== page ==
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Thread: PHOTOSENSITIVITY in LUPUS

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    Default PHOTOSENSITIVITY in LUPUS

    Abnormal light sensitivity, or "photosensitivity," is a major feature of both systemic lupus erythematosus (SLE), which can affect any organ or system of the body, and cutaneous lupus, which is mainly limited to the skin.

    The two most common forms of cutaneous lupus are discoid lupus erythematosus (DLE) and subacute cutaneous lupus erythematosus (SCLE). DLE and SCLE are described in detail below.

    How common is photosensitivity in lupus?

    The American College of Rheumatology loosely defines photosensitivity as "a skin rash as a result of unusual reaction to sunlight." Using this definition, photosensitivity has been identified in one-half to three-fourths of people with systemic lupus.

    In people with cutaneous lupus, photosensitivity affects 50 percent of those with discoid lupus and 70-90 percent of those with subacute cutaneous lupus.

    How does photosensitivity show up in lupus?

    1. Sunlight can cause new skin lupus lesions (sores).
    2. Flares of internal lupus disease, including joint pains and fatigue, can also be triggered by sunlight.
    3. Some medications increase the effects of the sun on a person's body. People with lupus taking these drugs including tetracycline antibiotics and many othersmay also very occasionally develop "phototoxic" reactions. These will lead to easy sunburning, so if you are taking these "photosensitizing" medications, you will need extra protection against sunlight. Ask your doctor or pharmacist if any of your current or new medications might make you extra-sensitive to the sun.

    Why are people with lupus so photosensitive?

    The science of sunlight in lupus is complex and poorly understood.

    1. Several studies over the last 30 years have looked at the role of ultraviolet (UV) light in lupus.
    2. UV light is invisible radiation from the sun. It has a shorter wavelength than the visible light and heat we all recognize.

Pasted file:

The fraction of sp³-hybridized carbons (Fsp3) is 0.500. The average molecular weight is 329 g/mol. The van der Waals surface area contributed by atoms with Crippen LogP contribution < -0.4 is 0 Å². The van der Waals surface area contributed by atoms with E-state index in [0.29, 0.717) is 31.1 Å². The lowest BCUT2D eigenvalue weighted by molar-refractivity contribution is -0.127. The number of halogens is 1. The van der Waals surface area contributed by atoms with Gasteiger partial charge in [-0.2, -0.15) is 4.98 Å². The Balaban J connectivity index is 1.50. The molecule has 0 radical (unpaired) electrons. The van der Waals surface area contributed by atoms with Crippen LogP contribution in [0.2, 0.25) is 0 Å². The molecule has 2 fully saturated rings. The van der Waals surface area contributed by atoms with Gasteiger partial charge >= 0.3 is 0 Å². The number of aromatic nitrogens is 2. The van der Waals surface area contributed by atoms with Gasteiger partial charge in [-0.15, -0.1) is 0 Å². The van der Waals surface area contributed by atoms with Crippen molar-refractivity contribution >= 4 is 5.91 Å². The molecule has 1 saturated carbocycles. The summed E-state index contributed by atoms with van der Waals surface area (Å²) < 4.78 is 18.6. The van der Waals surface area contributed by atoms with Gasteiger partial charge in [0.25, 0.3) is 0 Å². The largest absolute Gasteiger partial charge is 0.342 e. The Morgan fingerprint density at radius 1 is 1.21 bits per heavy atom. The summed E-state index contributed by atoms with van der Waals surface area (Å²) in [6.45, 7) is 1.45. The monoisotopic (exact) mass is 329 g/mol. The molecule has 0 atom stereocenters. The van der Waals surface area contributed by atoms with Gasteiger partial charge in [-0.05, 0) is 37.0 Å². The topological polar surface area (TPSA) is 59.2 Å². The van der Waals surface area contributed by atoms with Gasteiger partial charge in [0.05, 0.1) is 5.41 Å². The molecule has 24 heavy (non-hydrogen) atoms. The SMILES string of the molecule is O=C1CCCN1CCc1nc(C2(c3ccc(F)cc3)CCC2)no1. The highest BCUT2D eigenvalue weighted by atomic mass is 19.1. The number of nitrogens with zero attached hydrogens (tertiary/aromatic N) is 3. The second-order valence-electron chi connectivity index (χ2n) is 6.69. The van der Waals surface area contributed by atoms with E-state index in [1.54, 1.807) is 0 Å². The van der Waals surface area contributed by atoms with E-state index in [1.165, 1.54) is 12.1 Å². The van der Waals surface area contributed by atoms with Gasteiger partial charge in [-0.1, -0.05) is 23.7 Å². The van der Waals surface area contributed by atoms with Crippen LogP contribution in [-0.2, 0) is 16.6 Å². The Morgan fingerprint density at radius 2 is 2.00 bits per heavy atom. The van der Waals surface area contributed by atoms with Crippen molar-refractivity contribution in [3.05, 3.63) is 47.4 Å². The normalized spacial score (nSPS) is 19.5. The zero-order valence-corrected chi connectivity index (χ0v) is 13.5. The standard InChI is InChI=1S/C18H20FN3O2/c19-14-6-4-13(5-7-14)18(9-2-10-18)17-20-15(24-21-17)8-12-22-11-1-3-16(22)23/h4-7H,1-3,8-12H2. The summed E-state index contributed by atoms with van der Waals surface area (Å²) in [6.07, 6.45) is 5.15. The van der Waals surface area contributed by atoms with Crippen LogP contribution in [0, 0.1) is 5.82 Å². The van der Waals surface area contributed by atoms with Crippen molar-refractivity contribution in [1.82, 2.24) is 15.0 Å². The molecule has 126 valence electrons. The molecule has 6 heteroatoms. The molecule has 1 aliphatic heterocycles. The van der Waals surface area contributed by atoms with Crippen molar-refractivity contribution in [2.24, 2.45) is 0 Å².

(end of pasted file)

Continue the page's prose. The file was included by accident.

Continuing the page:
3. UV is divided into UVA, UVB and UVC (which does not reach us because it is absorbed by the atmosphere).
    4. In general, UVA mostly ages the skin and UVB mostly burns the skin ("A Ages, B Burns") although UVB also contributes considerably to skin aging and cancer.


    1. The first rule is to stay out of the sun, especially during the middle of the day.
    2. The second rule is to wear a good protective sunscreen of SPF 30 or higher. Use the sunscreen on all exposed skin areas, including the hands.
    3. The third rule is to wear a hat with a broad brim.
    4. The fourth rule is to wear long sleeves.
    I have Lupus. So *^#@! what.

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    Default oh thank you

    this is what I needed to see. The sunlight has become a physical adversary for me. Part of this must be mental.....but it's gotten to the point now where I literally feel the "weight" of light. Too much exposure (and I mean minutes) makes me feel too tired to stand up....or even raise my head properly. I'm at the point where I dread going out during the day. It makes my head hurt and my eyes hurt! I feel completely weakened! Really? Is this normal or am I losing my mind?

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    I get chronic fatigue if i stay out in the sun to long. i do not get a rash, at least not yet.

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    How much sun is too much? With protection and without? Can I get by without protection early in the day with the UV index below 2? Any idea if trees( both leaf and conifer) block the UV? Just trying to figure out what I can live with, and what I can't! And it is ok if you don't know! I just keep looking for answers and keep asking questions! Thanks! Roger

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    Each person is different, each person at different times/conditions is different, and medications can make a difference, in both ways, for sensitivity. In other words, it varies greatly. For me, it's best if I avoid direct sunlight when ever possible. It looks weird, but I wear a long-sleeve shirt and broad-brim hat to the beach (which I seldom do), and slather on the high-spf (50+) sun screen. Some folks are even susceptible to indirect sunlight. What can really be vexing is the flourescent lighting, since some places use "good" bulbs, some places use "filters", and some place just use whatever, which can make it tough to plan for a visit to the store. "Experimentation" is the name of the game.